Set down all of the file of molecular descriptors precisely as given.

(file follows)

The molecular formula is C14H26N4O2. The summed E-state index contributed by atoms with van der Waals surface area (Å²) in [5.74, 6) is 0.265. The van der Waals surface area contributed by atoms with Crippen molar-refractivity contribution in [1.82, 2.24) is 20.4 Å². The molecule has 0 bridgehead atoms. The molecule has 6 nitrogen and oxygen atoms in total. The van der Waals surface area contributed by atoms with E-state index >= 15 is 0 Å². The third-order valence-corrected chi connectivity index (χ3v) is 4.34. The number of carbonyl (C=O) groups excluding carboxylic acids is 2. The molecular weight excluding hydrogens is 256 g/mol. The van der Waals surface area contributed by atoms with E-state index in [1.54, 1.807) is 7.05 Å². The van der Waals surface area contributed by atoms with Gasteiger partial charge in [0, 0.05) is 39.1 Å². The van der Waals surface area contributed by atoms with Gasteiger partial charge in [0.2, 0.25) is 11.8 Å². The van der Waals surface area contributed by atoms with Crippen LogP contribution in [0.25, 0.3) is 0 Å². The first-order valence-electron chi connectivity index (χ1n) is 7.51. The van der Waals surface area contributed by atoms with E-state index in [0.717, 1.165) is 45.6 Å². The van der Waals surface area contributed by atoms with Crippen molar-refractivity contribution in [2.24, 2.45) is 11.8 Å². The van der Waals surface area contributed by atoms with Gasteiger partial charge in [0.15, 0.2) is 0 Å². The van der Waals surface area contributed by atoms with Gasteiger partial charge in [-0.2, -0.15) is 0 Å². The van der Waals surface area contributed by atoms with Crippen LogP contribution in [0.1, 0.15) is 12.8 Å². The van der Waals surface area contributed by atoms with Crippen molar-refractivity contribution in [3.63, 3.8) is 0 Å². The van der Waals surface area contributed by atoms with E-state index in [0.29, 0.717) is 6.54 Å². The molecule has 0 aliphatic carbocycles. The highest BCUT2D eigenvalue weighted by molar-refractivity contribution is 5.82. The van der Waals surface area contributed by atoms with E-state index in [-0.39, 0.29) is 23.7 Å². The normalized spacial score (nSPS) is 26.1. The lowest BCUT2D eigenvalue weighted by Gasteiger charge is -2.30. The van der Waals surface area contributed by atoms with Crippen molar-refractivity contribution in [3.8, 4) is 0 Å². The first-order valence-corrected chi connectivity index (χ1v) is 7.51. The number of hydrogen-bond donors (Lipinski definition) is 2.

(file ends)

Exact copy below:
The molecular formula is C14H26N4O2. The summed E-state index contributed by atoms with van der Waals surface area (Å²) in [5.74, 6) is 0.265. The van der Waals surface area contributed by atoms with Crippen molar-refractivity contribution in [1.82, 2.24) is 20.4 Å². The molecule has 0 bridgehead atoms. The molecule has 6 nitrogen and oxygen atoms in total. The van der Waals surface area contributed by atoms with E-state index >= 15 is 0 Å². The third-order valence-corrected chi connectivity index (χ3v) is 4.34. The number of carbonyl (C=O) groups excluding carboxylic acids is 2. The molecular weight excluding hydrogens is 256 g/mol. The van der Waals surface area contributed by atoms with E-state index in [1.54, 1.807) is 7.05 Å². The van der Waals surface area contributed by atoms with Gasteiger partial charge in [0, 0.05) is 39.1 Å². The van der Waals surface area contributed by atoms with Gasteiger partial charge in [0.2, 0.25) is 11.8 Å². The van der Waals surface area contributed by atoms with Crippen LogP contribution in [0.25, 0.3) is 0 Å². The first-order valence-electron chi connectivity index (χ1n) is 7.51. The van der Waals surface area contributed by atoms with E-state index in [0.717, 1.165) is 45.6 Å². The van der Waals surface area contributed by atoms with Crippen molar-refractivity contribution in [2.24, 2.45) is 11.8 Å². The van der Waals surface area contributed by atoms with Gasteiger partial charge in [0.15, 0.2) is 0 Å². The van der Waals surface area contributed by atoms with Gasteiger partial charge in [-0.2, -0.15) is 0 Å². The van der Waals surface area contributed by atoms with Crippen LogP contribution in [0.1, 0.15) is 12.8 Å². The van der Waals surface area contributed by atoms with Crippen molar-refractivity contribution in [3.63, 3.8) is 0 Å². The van der Waals surface area contributed by atoms with E-state index in [0.29, 0.717) is 6.54 Å². The molecule has 0 aliphatic carbocycles. The highest BCUT2D eigenvalue weighted by molar-refractivity contribution is 5.82. The van der Waals surface area contributed by atoms with E-state index in [-0.39, 0.29) is 23.7 Å². The normalized spacial score (nSPS) is 26.1. The lowest BCUT2D eigenvalue weighted by Gasteiger charge is -2.30. The van der Waals surface area contributed by atoms with Crippen molar-refractivity contribution in [3.8, 4) is 0 Å². The first-order valence-corrected chi connectivity index (χ1v) is 7.51. The number of hydrogen-bond donors (Lipinski definition) is 2.